Example: I noticed in the job description that you're seeking a candidate who requires little supervision and training. With my six years of experience as a junior marketing manager, I'm comfortable managing teams, marketing deliverables and clients on my own.

6. Last paragraph and a call to action

You can end your cover letter with a strong concluding paragraph. This paragraph fulfils several functions, including thanking the hiring manager for considering your application. You can also restate your contact details, including your email address and phone number here. The best way to end your last paragraph is to finish with a call-to-action to prompt the hiring manager to invite you for an interview.

Example: Thank you for taking the time to consider my application. I'd love to join your team at [Company Name] and I'm looking forward to having a more in-depth discussion with you about how I can join the team to help them achieve their goals. Please get in touch with me at 07911 123456 or

Related: Why is a CV important? Everything you need to know

7. Signature

Before you sign your cover letter, end it by writing 'Sincerely' or 'Regards'. Then leave a space of three to four lines before you type out your name. You can then print the letter and sign it in the gap. Alternatively, use an electronic signature to sign the letter.

Related: Writing a short cover letter: examples and helpful tips

Professional tips for your cover letter format

Use these tips to ensure you've formatted your cover letter appropriately:

Font style

Ensure you use a professional font for your cover letter. Traditional fonts such as Helvetica, Arial, Times New Roman or Verdana work well. Don't use decorative fonts as they may appear unprofessional to the hiring manager. The company's tracking system may not be able to read keywords you've used in your letter if you've used decorative fonts.

Related: What is a cover letter?: a vital document for successful job searching

Font size

Make sure that the font size you choose is easy to read. Keep the font size between a 10.5-point and 12-point size. If you choose a font size that's too big, it may make your letter look unprofessional, while a too-small font may be difficult to read.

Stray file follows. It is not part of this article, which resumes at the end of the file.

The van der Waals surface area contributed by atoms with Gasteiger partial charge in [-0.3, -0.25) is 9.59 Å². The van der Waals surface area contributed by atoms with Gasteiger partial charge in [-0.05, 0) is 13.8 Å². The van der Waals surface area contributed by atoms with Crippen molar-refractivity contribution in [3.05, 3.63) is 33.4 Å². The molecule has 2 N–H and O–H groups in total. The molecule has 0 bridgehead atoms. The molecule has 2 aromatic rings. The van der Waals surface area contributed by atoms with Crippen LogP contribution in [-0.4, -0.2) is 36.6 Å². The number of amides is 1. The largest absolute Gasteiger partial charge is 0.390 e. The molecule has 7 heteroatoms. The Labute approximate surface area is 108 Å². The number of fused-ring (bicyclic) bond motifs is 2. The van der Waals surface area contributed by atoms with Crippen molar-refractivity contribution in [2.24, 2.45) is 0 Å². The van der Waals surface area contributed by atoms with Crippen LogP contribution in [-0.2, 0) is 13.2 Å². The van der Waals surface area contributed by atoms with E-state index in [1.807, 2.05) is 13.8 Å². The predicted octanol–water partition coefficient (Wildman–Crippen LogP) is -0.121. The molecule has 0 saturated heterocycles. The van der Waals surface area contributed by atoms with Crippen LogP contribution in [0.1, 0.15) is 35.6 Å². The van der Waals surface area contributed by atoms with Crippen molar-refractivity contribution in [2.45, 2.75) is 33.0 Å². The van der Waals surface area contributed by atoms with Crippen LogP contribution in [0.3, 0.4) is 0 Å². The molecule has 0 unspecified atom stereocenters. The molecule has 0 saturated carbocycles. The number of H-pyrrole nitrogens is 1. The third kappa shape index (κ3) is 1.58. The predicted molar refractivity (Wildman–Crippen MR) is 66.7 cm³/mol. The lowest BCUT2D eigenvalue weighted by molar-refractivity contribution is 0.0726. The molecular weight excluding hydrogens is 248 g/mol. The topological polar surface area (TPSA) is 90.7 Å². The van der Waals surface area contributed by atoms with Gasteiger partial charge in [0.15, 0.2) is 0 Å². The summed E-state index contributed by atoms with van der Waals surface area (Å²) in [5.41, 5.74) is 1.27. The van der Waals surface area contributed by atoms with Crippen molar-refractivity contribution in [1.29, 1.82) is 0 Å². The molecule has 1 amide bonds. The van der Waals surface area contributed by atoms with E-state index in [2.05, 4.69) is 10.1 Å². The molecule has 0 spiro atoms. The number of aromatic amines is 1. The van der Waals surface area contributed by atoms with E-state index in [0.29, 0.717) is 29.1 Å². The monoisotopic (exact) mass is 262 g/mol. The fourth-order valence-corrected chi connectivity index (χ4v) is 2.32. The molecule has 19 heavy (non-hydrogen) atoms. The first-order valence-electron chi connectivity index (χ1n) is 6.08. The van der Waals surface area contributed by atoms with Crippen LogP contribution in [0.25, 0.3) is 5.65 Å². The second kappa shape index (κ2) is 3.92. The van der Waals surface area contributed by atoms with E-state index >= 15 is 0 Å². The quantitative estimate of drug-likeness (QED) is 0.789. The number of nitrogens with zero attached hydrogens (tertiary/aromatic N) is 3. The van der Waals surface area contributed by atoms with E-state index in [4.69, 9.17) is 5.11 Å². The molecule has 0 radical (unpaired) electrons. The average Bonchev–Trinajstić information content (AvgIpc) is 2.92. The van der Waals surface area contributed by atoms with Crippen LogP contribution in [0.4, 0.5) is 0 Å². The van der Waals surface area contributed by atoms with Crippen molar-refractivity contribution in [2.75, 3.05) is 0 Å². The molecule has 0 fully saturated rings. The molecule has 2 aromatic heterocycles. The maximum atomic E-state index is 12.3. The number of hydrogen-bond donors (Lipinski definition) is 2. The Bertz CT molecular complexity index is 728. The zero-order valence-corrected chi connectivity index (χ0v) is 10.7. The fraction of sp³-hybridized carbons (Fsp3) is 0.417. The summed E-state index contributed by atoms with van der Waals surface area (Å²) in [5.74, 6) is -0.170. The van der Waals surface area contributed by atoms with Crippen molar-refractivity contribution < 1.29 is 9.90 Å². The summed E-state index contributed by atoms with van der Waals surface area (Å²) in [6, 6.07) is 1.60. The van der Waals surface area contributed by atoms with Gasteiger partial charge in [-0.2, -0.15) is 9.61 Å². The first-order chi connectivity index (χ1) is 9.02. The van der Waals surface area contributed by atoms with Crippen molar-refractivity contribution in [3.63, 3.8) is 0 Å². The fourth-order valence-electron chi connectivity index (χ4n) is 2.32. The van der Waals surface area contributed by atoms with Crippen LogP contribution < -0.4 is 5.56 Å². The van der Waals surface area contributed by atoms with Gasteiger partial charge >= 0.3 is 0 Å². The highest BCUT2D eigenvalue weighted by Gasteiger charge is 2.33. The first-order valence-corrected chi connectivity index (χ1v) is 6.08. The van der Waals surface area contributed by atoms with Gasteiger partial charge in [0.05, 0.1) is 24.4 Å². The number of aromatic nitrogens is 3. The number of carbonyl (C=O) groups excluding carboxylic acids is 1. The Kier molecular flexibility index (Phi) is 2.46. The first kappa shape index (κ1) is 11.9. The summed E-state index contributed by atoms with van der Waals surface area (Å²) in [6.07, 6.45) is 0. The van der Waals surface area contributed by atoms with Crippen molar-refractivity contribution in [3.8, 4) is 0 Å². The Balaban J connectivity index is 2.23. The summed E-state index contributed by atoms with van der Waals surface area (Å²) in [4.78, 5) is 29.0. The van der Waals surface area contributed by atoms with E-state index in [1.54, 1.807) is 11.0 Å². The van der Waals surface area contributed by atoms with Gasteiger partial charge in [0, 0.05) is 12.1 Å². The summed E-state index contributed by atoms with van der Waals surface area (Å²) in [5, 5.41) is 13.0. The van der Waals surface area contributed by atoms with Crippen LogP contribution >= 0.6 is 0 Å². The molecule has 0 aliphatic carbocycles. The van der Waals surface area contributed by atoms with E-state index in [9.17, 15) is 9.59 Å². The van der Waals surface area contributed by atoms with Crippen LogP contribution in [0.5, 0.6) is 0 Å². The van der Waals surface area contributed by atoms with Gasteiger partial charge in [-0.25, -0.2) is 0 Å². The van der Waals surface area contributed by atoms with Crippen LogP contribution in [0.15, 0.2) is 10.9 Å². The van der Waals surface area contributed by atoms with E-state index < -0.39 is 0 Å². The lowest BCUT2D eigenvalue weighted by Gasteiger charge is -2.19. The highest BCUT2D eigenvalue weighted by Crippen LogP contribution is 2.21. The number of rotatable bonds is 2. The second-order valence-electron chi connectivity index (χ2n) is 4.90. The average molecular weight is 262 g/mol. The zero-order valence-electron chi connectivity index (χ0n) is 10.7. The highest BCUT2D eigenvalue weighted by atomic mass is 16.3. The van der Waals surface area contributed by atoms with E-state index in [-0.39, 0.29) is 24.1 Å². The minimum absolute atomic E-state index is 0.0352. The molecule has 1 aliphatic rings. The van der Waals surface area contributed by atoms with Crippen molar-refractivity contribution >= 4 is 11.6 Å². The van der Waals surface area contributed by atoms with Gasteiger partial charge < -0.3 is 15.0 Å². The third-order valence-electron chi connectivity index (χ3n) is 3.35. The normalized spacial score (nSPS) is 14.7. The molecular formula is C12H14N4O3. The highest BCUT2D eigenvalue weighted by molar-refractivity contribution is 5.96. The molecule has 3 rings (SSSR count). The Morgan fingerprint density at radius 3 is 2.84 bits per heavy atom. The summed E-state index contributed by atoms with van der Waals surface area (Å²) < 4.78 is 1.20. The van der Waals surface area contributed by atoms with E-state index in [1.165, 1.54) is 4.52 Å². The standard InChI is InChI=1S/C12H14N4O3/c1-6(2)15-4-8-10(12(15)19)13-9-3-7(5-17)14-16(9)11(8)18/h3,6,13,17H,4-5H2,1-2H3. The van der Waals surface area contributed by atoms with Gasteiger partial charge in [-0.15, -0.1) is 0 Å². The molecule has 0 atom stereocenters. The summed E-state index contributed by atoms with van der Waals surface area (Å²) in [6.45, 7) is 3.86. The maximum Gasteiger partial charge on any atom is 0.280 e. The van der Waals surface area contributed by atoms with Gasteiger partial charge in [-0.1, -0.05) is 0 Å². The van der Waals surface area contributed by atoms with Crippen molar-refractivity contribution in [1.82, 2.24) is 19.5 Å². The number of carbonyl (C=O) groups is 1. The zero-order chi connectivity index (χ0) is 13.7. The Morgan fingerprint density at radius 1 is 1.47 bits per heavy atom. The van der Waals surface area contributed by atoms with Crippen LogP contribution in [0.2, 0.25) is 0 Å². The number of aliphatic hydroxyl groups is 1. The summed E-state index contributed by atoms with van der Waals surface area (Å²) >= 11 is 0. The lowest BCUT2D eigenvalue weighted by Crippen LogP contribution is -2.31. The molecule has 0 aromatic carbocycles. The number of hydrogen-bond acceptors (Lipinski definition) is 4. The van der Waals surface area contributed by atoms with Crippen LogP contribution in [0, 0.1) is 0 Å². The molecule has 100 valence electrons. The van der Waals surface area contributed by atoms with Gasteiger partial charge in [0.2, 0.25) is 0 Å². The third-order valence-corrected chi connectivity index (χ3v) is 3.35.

Keep your cover letter's margins between 1" and 0.5". If your letter is too long, you can adjust the margins to make everything fit on one page. Avoid significant adjustments that make your letter look too full or too thin.


Proper spacing can make your cover letter easier to read. To ensure there's enough white space, leave spaces between the different sections of your letter. You can format your cover letter using single spacing.


Try to keep your cover letter between 250–400 words. Make sure your cover letter is one page long. Once you've completed your cover letter, review it to see if you can use fewer words to deliver the same message.

File format and name

If you're submitting a copy of your cover letter digitally, provide it in a PDF or DOCX format. Using a PDF format is best since others cannot change it, applicant tracking systems can read it and it poses no compatibility issues. For digital submissions of your cover letter, name your file appropriately using this format: your-name-and-surname-job-title-cover-letter.PDF.

Related: CV format guide: examples and tips

The proper cover letter format for email cover letters

The job advertisement may ask you to send your cover letter by email. Then, you include the letter in the email's body instead of as an attachment. You may structure an email cover letter as follows:

  • Subject line: Ensure your subject line is professional and clearly state your name and the position you're applying for.

  • Salutation: You can start your cover letter email by politely greeting the hiring manager. Use their name and use the following format: 'Dear Ms Smith'.

  • The introductory paragraph: After the salutation, introduce yourself and mention your interest in the role.

  • The 'hard sell' paragraph: Here, you can motivate how qualified you're for the position by referring to the job advertisement's requirements.

  • The 'action' paragraph: Thank the hiring manager and state your interest in an interview.

  • Sign-off: You can use 'Sincerely', 'Best wishes', or 'Best regards' for an email cover letter.

  • Contact information: Include your contact information at the end of your email.